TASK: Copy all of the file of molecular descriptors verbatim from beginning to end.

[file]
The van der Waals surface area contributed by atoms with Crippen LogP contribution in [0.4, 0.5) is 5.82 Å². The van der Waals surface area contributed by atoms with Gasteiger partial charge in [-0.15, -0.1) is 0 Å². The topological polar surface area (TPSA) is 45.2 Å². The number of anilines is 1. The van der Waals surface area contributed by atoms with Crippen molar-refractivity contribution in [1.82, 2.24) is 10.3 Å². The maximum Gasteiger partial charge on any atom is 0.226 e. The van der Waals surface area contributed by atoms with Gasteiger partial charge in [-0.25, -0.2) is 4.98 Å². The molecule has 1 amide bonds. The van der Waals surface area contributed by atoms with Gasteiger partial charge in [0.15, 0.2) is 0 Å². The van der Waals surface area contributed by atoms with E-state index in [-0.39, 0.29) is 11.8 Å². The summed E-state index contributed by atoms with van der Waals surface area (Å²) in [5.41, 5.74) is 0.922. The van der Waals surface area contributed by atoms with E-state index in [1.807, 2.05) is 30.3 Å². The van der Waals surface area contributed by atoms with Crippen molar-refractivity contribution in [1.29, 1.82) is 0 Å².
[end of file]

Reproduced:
The van der Waals surface area contributed by atoms with Crippen LogP contribution in [0.4, 0.5) is 5.82 Å². The van der Waals surface area contributed by atoms with Gasteiger partial charge in [-0.15, -0.1) is 0 Å². The topological polar surface area (TPSA) is 45.2 Å². The number of anilines is 1. The van der Waals surface area contributed by atoms with Crippen molar-refractivity contribution in [1.82, 2.24) is 10.3 Å². The maximum Gasteiger partial charge on any atom is 0.226 e. The van der Waals surface area contributed by atoms with Gasteiger partial charge in [-0.25, -0.2) is 4.98 Å². The molecule has 1 amide bonds. The van der Waals surface area contributed by atoms with Gasteiger partial charge in [0.15, 0.2) is 0 Å². The van der Waals surface area contributed by atoms with E-state index in [-0.39, 0.29) is 11.8 Å². The summed E-state index contributed by atoms with van der Waals surface area (Å²) in [5.41, 5.74) is 0.922. The van der Waals surface area contributed by atoms with E-state index in [1.807, 2.05) is 30.3 Å². The van der Waals surface area contributed by atoms with Crippen molar-refractivity contribution in [1.29, 1.82) is 0 Å².